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Topic: It's a plague

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Subject: It's a plague
Date Posted: 5/29/2012 6:32 PM ET
Member Since: 4/4/2009
Posts: 9,450
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Three days ago, grasshoppers arrived in N.Arkansas. They exist around here every year, of course, but I have never seen these numbers, or before the middle of July. They are even attacking irises. In three days, they have significantly damaged at least a dozen tomato plants, stripped bare the asparagus fronds, and are sampling anything and everything. The bad thing about a grown grasshopper is that he eats enough to damage a plant before a stomach poison kills him. I am going to mix up some malathion double strength, 25% Seven, double strength, fill my 12 gallon sprayer, and put on my Israeli gas mask and just spray everything. At least my cowpeas and green beans are barely out of the ground, so they aren't showing them any interest. Grasshoppers, like Japanese beetles, start at the top of a plant and work down.

Of course, all this will make little difference to any farmers in Arkansas if it doesn't rain very soon. We have had .4 inches of rain in May, quite likely the dryest May in recorded history.

Date Posted: 5/29/2012 10:11 PM ET
Member Since: 2/2/2009
Posts: 3,789
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Yikes, that sounds awful.  My biggest gardening foe is slugs -- slimy trails of destruction.  But your grasshopper invasion sounds much worse; hope you can get things growing well again!

Date Posted: 5/29/2012 10:47 PM ET
Member Since: 3/15/2008
Posts: 350
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How disappointing!  If you have plants just coming up, like your cowpeas or green beans, maybe you can use row cover to protect them for a while.

Date Posted: 5/31/2012 4:14 PM ET
Member Since: 4/4/2009
Posts: 9,450
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Update on the locust/baby grasshopper plague:  At my wits end, I went out today and bought a Chinese knockoff of a Hudson sprayer, loaded it up with Malathion double or triple3 strength, Sevin concentrate the same, put on long sleeves and my Israeli gas mask and set out to save what is left.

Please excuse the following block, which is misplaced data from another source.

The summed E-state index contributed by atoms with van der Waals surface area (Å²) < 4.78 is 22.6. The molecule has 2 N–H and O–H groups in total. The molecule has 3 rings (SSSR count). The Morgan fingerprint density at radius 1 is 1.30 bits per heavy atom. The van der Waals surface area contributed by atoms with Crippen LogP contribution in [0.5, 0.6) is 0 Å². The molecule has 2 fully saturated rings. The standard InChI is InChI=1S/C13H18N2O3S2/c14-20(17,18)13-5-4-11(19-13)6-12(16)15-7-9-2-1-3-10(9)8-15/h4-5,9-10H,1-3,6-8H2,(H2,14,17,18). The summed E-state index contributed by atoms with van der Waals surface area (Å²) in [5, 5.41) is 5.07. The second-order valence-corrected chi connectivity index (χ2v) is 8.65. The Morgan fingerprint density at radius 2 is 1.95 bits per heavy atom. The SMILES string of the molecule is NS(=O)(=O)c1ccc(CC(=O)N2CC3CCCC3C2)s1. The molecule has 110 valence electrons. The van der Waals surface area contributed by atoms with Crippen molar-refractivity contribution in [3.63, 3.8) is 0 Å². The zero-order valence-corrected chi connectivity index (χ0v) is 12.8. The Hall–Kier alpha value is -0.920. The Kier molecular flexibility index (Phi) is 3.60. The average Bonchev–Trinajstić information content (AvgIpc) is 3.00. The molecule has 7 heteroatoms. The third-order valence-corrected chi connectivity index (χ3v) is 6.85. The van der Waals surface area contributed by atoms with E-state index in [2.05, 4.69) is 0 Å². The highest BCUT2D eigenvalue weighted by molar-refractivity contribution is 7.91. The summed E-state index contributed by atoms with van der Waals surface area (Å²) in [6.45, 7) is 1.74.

Since last post, they have damaged the small cowpeas by about 30%, destroyed 4 peppers I just set out, damaged [but not ruined more than 3 or 4], at least a dozen tomato plants, ate many holes in my eggplants, but not enough to set them back significantly. The Chinese sprayer has to be pumped back up entirely too often to suit me, but it is so much fun watching the grasshoppers die, I had to restrain myself from going out and executing them at random. One whiff of the Malathion and they can fly no further. Now, if only the Sevin will kill them with only one or two bites. I hate to think of the damage these monsters are going to inflict when they grow up.

Three nights in a row we were predicted to get thunderstorms, we got a lot of wind and noise, but maybe 1/4 inch of rain total.

Date Posted: 6/1/2012 3:09 PM ET
Member Since: 7/10/2011
Posts: 2,353
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Bummer!  Hope that things start growing again for you soon, and that you get some rain.

Date Posted: 6/4/2012 6:20 PM ET
Member Since: 1/12/2011
Posts: 2,958
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Hope you've gotten some rain by now. It rained almost non-stop for a couple weeks here in MN, we're finally drying out again but I would have been more than happy to send some of it to you. It's been a strange year, no doubt that's why all the grasshoppers. We seem to have more than our share of hornets and wasps this year but I'll take them over grasshoppers any day.

Date Posted: 6/6/2012 4:14 PM ET
Member Since: 4/4/2009